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Green fluorescent proteins have been floating in the ocean for more than 160 million years, but it took a curious scientist, fascinated by pinpricks of green light, to begin unlocking their potential. Now these jellyfish proteins have become one of the most important tools available to researchers in modern medicine and biology. By using them to illuminate other proteins that were previously invisible even under a microscope, scientists are now able to observe facets of disease that would have otherwise gone undetected. Green fluorescent proteins are used in over three million experiments a year and have proved invaluable for tasks such as tracking HIV, breeding bird flu-resistant chickens, and confirming the existence of cancerous stem cells. In Illuminating Disease, Marc Zimmer introduces us to these revolutionary proteins, acquainting readers both with the researchers responsible for the proteins' discovery as well as their wide utility. The book details the history of genetically modified fluorescent parasites and viruses, which provide scientists with lifesaving information about the spread of diseases. Green fluorescent proteins allow scientists and doctors to understand diseases better by quite literally illuminating various microscopic interactions occurring in living cells that otherwise would have gone unseen. The book is richly illustrated, showing the visually striking uses of green fluorescent proteins, and many of these scans have won awards in biological imaging competitions. An ideal introduction for students and advanced researchers alike, Illuminating Disease is an accessible yet deeply probing investigation into one of the most important developments in medical research of the last several decades.

Aglow in the Dark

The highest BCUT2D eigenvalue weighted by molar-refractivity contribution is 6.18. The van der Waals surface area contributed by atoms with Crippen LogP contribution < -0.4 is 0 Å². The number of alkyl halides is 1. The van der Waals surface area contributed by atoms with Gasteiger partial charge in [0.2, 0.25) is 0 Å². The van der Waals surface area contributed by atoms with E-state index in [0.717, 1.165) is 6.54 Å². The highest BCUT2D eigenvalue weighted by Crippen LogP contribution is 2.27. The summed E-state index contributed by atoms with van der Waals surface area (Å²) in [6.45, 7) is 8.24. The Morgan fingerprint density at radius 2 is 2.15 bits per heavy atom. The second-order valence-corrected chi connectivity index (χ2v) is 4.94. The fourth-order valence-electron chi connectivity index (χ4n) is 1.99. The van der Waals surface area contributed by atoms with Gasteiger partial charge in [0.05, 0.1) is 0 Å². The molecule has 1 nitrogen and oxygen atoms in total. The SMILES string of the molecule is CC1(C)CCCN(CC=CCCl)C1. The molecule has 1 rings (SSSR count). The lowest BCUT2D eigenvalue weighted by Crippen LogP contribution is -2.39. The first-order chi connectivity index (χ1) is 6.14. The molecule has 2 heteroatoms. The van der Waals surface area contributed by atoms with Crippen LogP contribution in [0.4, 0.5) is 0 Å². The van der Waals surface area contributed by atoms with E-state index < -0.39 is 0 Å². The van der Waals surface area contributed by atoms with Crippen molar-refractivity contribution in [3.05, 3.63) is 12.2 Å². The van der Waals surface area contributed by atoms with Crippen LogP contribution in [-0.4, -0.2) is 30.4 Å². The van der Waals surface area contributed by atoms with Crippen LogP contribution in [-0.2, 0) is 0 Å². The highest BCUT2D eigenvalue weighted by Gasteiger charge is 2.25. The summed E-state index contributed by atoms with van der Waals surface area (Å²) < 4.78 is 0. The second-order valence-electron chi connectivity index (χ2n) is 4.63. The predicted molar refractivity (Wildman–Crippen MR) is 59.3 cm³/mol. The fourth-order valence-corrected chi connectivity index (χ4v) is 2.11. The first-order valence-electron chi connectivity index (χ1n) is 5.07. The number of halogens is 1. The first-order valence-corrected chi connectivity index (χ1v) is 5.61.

Author: Vincent Pieribone
Publisher: Harvard University Press
ISBN: 9780674019218
Format: PDF, ePub
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Traces the history of green fluorescent protein from its discovery in the early 1960s to its current uses in the twenty-first century, and explores how the compound has changed the field of molecular biology.

Frankenstein s Cat

Author: Emily Anthes
Publisher: Oneworld Publications
ISBN: 1780742169
Format: PDF, ePub
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From the petri dish to the pet shop, meet the high-tech menagerie of the near future, as humans reinvent the animal kingdom Fluorescent fish that glow near pollution. Dolphins with prosthetic fins. Robot-armoured beetles that military handlers can send on spy missions. Beloved pet pigs resurrected from DNA. Scientists have already begun to create these high-tech hybrids to serve human whims and needs. What if a cow could be engineered to no longer feel pain – should we design a herd that would assuage our guilt over eating meat? Acclaimed science writer Emily Anthes travels round the globe to meet the fauna of the future, from the Scottish birthplace of Dolly the sheep and other clones to a ‘pharm’ for cancer-fighting chickens. Frankenstein’s Cat is an eye-opening exploration of weird science – and how we are playing god in the animal world.

The Biotech Century

Author: Jeremy Rifkin
Publisher:
ISBN: 9780575066588
Format: PDF, Kindle
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Arguing that the world is on the threshold of a revolution of unparalleled impact, this book makes an impassioned plea for awareness of the environmental, commercial and moral implications of the new biotechnology.

Genetic Engineering

Author: Mark Youngblood Herring
Publisher: Greenwood Publishing Group
ISBN: 9780313334733
Format: PDF
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Presents an overview of genetic engineering, detailing its history, its techniques, and its controversial application in the cloning of animals, modification of foods, genome mapping, DNA profiling, and treatment of disease.

Bioluminescence

Author: Thérèse Wilson
Publisher: Harvard University Press
ISBN: 0674071913
Format: PDF, ePub, Mobi